Observe behaviour in real-life or laboratory settings without manipulating an independent variable. This can be useful when the independent variable is unethical to manipulate or to create a starting point for research
· Naturalistic observations observe naturally occurring behaviour in a natural setting
· Controlled observations are conducted in a laboratory which gives the researcher more control over the environment which reduces the naturalness of behaviour.
THE ROLE OF THE RESEARCHER
· In a participant observation the observer becomes part of the group/situation being studied, they usually produce qualitative data so the data will have less of a focus.
· A non-participant observation is where the observer remains external (watches participants from a distance).
· An overt observation (disclosed) means that the participants are aware of being observed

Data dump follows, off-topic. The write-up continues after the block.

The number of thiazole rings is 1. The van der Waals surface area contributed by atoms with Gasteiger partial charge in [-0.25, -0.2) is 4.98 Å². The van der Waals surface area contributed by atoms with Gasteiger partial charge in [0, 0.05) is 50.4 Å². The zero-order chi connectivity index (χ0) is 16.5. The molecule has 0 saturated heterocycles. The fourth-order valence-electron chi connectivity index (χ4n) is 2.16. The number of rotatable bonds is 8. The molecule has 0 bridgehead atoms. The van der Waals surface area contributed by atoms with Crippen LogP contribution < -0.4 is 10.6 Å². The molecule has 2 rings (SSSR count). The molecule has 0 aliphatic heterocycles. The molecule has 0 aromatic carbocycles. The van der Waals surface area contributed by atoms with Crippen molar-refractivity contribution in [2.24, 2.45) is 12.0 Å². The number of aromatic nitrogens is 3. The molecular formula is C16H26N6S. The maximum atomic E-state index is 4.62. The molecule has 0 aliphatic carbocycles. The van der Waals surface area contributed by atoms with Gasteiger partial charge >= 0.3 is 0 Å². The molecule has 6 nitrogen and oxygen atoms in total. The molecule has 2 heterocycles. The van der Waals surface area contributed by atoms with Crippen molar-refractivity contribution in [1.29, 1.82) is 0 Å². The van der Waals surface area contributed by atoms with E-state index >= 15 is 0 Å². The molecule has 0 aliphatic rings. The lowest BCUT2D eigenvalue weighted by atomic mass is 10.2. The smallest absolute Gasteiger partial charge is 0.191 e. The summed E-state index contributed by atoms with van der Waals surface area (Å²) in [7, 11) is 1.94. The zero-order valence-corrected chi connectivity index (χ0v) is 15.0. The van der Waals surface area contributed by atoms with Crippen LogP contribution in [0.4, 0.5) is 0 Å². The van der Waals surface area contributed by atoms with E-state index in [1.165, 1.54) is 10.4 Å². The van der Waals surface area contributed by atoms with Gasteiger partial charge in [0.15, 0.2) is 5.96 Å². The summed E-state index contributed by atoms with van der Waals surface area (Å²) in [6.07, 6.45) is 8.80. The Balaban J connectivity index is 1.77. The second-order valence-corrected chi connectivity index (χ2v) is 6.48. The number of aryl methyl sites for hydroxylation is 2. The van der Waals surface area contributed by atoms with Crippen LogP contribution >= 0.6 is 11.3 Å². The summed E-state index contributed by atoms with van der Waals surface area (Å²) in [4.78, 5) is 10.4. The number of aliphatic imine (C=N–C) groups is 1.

· A covert observation (undisclosed) means the participants do not know they are being observed.
THE STRUCTURE OF AN OBSERVATION
· Unstructured observations are conducted with the researcher writing down everything they observe and analysing it later by looking for patterns of behaviour. This is useful for a pilot study, and mainly produces qualitative data. One problem with unstructured observations is that the behaviour recorded will be the most eye-catching to the observer but these may not be the most…